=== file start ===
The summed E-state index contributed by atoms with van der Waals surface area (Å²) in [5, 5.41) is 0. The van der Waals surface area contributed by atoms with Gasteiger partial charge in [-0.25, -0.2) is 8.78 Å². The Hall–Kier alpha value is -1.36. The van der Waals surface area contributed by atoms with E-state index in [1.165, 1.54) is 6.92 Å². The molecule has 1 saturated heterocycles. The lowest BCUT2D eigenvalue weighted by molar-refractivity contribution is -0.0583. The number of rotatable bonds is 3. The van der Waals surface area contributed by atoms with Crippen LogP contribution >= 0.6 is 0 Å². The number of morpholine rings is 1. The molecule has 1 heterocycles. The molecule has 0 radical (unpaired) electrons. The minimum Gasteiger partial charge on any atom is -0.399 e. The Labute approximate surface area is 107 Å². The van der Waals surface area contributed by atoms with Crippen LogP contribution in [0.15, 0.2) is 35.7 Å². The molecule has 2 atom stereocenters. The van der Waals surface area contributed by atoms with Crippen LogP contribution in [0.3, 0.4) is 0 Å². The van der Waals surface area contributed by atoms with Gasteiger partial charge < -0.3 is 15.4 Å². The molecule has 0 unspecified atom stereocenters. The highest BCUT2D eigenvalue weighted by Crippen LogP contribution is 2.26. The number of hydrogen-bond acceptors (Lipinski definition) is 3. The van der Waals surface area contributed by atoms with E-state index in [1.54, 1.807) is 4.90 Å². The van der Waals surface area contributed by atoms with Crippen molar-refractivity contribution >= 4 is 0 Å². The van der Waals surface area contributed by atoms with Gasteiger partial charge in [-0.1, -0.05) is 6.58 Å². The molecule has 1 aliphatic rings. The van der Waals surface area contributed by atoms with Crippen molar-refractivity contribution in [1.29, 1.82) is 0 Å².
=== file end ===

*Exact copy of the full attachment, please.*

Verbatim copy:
The summed E-state index contributed by atoms with van der Waals surface area (Å²) in [5, 5.41) is 0. The van der Waals surface area contributed by atoms with Gasteiger partial charge in [-0.25, -0.2) is 8.78 Å². The Hall–Kier alpha value is -1.36. The van der Waals surface area contributed by atoms with E-state index in [1.165, 1.54) is 6.92 Å². The molecule has 1 saturated heterocycles. The lowest BCUT2D eigenvalue weighted by molar-refractivity contribution is -0.0583. The number of rotatable bonds is 3. The van der Waals surface area contributed by atoms with Crippen LogP contribution >= 0.6 is 0 Å². The number of morpholine rings is 1. The molecule has 1 heterocycles. The molecule has 0 radical (unpaired) electrons. The minimum Gasteiger partial charge on any atom is -0.399 e. The Labute approximate surface area is 107 Å². The van der Waals surface area contributed by atoms with Crippen LogP contribution in [0.15, 0.2) is 35.7 Å². The molecule has 2 atom stereocenters. The van der Waals surface area contributed by atoms with Crippen LogP contribution in [0.3, 0.4) is 0 Å². The van der Waals surface area contributed by atoms with Gasteiger partial charge < -0.3 is 15.4 Å². The molecule has 0 unspecified atom stereocenters. The highest BCUT2D eigenvalue weighted by Crippen LogP contribution is 2.26. The number of hydrogen-bond acceptors (Lipinski definition) is 3. The van der Waals surface area contributed by atoms with E-state index in [1.54, 1.807) is 4.90 Å². The van der Waals surface area contributed by atoms with Crippen molar-refractivity contribution >= 4 is 0 Å². The van der Waals surface area contributed by atoms with Gasteiger partial charge in [-0.1, -0.05) is 6.58 Å². The molecule has 1 aliphatic rings. The van der Waals surface area contributed by atoms with Crippen molar-refractivity contribution in [1.29, 1.82) is 0 Å².